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The Devastating Death Of Acting Legend Charles Grodin

Charles Grodin, the multifaceted actor, comedian, writer, talk show host, and director, died at his home in Connecticut on Tuesday, May 18, 2021, due to bone marrow cancer, as confirmed by the The New York Times. Grodin was 86 years old and had married twice — his first wife, Julia Ferguson, gave birth to their daughter, comedian Marion Grodin. After their divorce, his second wife, Elissa Durwood, had a son, Nicholas (via the Associated Press).

Born in Pittsburgh, Pennsylvania, and raised in Highland Park, Grodin graduated valedictorian of his high school before studying acting at the University of Miami and the Pittsburgh Playhouse School of Theatre (via The Hollywood Reporter). He was the youngest of two sons, his older brother Jack having passed away in 2017, as reported by the Pittsburgh Post-Gazette, at the age of 87. 

According to the Chicago Tribune, in 1962, Grodin made his Broadway debut in "Tchin Tchin." His theater accolades include an Outer Circle Critics Best Actor award for his starring performance in "Same Time, Next Year." That show opened in 1975 and ran for nearly three and a half years. He also directed other plays like "Lovers and Other Strangers" and wrote his own one-act theater show called "One of the All Time Greats."

Charles Grodin will be remembered for numerous iconic comedic roles

However, most of us will remember Charles Grodin for his comedic and masterful turns in movies from the late '80s and early '90s, including in "Midnight Run" as an embezzling accountant pursued by Robert De Niro and in "Beethoven" playing the unwilling owner of a large and unruly St. Bernard that finds its way into his family home. Never taking himself too seriously, he also starred in "The Great Muppet Caper," going up against Kermit the Frog as a rival suitor for the affections of Miss Piggy. He was also seen as a gracious supporting actor in movies such as "Dave," opposite Kevin Kline and Sigourney Weaver.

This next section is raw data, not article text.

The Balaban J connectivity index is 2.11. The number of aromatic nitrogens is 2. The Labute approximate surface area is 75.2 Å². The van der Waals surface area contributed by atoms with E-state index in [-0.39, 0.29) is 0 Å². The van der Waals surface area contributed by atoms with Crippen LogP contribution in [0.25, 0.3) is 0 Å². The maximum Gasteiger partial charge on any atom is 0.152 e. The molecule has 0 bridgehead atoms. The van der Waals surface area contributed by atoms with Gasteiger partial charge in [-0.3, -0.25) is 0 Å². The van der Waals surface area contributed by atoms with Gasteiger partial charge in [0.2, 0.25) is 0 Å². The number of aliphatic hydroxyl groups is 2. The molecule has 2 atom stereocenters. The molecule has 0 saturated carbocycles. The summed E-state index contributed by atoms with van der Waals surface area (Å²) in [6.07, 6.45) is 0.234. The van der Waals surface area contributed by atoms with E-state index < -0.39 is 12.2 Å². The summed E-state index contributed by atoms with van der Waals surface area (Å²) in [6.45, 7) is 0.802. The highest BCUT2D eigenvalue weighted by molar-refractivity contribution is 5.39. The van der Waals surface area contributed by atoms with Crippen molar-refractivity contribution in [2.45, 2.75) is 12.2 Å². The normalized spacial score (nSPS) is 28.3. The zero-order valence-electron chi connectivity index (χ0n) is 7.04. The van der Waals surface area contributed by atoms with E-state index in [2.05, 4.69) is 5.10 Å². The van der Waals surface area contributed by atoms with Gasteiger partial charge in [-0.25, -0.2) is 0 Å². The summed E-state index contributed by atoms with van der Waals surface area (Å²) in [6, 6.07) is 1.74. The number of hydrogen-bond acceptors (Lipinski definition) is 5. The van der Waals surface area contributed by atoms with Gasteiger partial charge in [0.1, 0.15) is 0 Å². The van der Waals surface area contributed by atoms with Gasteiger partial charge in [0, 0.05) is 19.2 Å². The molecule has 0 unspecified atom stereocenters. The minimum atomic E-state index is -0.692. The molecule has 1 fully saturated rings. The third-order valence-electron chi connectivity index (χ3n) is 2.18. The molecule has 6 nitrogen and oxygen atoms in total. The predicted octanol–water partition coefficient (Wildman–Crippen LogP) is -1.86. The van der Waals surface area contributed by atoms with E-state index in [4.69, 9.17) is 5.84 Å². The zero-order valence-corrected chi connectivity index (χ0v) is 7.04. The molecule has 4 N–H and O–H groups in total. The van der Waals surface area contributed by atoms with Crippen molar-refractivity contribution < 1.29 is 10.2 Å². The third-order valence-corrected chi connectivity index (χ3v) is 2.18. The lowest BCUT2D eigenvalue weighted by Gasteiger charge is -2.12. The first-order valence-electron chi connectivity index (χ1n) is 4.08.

In addition to his acting, Grodin was also a prolific writer and won an Emmy Award in 1978 for co-writing "The Paul Simon Special." He also wrote a weekly op-ed column for the New York Daily News in addition to a number of plays and books, including a best-selling memoir titled "It Would Be So Nice If You Weren't Here." After taking a turn on his own talk show in CNBC, Grodin was also a frequent commentator on shows such as "60 Minutes II" (via the AP).

He will be remembered and missed dearly for his many talents as well as his keen and distinct comedic ability, which brought joy to an entire generation.